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Gorgeous moss textures on the bark of a bottle tree (Adansonia Genus, Baobab).

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Canarian Ivy (Hedera Canariensis) growing over a Pepper Tree (Schinus Molle).

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The Canarian Palm tree (Phoenix Canariensis) is giving fruit abundantly – only animals eat their dates, but the sap that is taken from the crown of the tree is the origin of the Canarian Palm Honey, one of the most delicious relics of Canarian cuisine, and sadly a disappearing tradition.

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Inside the branches of one of my “adopted” Dragon’s Blood Trees. This one is actually the biological mother of the one I grew from seed, and that lives in our garden.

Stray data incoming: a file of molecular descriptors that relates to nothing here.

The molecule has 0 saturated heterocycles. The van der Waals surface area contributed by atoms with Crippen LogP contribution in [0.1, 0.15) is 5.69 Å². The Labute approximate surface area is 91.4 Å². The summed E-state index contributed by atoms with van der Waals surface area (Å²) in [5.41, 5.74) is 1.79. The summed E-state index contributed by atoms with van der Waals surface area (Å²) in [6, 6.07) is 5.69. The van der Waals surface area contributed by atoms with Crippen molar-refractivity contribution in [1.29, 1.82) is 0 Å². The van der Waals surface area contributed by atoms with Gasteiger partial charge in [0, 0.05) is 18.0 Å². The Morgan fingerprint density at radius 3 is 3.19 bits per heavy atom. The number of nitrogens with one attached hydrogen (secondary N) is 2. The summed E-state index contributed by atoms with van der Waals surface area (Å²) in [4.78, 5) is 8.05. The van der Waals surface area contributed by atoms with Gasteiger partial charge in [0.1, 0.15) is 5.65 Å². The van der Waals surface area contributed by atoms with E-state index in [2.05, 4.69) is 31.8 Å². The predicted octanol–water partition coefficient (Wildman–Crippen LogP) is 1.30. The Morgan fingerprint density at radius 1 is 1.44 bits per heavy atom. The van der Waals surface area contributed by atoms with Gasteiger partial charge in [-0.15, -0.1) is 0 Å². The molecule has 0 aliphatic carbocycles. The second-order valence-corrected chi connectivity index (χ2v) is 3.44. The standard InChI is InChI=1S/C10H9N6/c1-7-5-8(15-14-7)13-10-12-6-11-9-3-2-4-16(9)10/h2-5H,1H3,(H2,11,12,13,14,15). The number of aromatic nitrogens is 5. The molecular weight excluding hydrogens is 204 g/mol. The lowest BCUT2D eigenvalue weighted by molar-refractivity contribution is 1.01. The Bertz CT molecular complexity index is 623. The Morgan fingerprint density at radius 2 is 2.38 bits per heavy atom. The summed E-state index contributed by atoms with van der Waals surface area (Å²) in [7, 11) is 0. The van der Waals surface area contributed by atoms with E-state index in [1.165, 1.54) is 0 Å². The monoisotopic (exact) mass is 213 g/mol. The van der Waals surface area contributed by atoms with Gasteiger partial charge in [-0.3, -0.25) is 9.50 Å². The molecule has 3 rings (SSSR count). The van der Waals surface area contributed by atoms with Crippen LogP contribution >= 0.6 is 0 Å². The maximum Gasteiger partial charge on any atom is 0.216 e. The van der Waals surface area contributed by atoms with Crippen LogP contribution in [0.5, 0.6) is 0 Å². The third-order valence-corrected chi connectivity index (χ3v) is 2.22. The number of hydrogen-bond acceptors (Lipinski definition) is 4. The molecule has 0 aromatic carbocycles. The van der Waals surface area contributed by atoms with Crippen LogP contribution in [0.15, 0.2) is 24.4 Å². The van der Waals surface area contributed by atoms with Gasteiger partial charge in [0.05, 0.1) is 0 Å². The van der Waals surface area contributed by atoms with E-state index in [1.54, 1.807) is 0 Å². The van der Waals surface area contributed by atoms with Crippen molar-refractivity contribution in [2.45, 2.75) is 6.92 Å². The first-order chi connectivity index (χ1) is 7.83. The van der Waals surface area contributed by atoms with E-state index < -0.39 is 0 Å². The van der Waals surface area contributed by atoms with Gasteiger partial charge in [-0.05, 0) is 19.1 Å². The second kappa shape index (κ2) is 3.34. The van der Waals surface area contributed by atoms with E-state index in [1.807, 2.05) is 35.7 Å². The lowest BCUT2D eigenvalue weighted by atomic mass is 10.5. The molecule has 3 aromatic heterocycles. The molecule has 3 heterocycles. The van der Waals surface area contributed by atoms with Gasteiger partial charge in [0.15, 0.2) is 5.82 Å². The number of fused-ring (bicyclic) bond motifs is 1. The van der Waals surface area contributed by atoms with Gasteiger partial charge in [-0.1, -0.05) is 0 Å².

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And finally, my beloved Juniper trees. These five trees grow around a well that is centuries old, and are the home to several families of blackbirds,  so they are quite magical indeed.

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Visual Inspirations: Magical Winter Crafts

In this post, I will go through three crafts for your Winter/Christmas/Yule decorations, all filled with magical symbolism but completely non-denominational, and all really discreet – if you have to hide your Bruja stuff from family, these are some good examples to keep your practise alive without feeling alienated from it because of judgemental visitors. The point of these examples is not to make them as I did, but to inspire you to find a deeper relation between you and your direct environment, your home, creating connection between the symbols of winter and your own experience and Ancestry.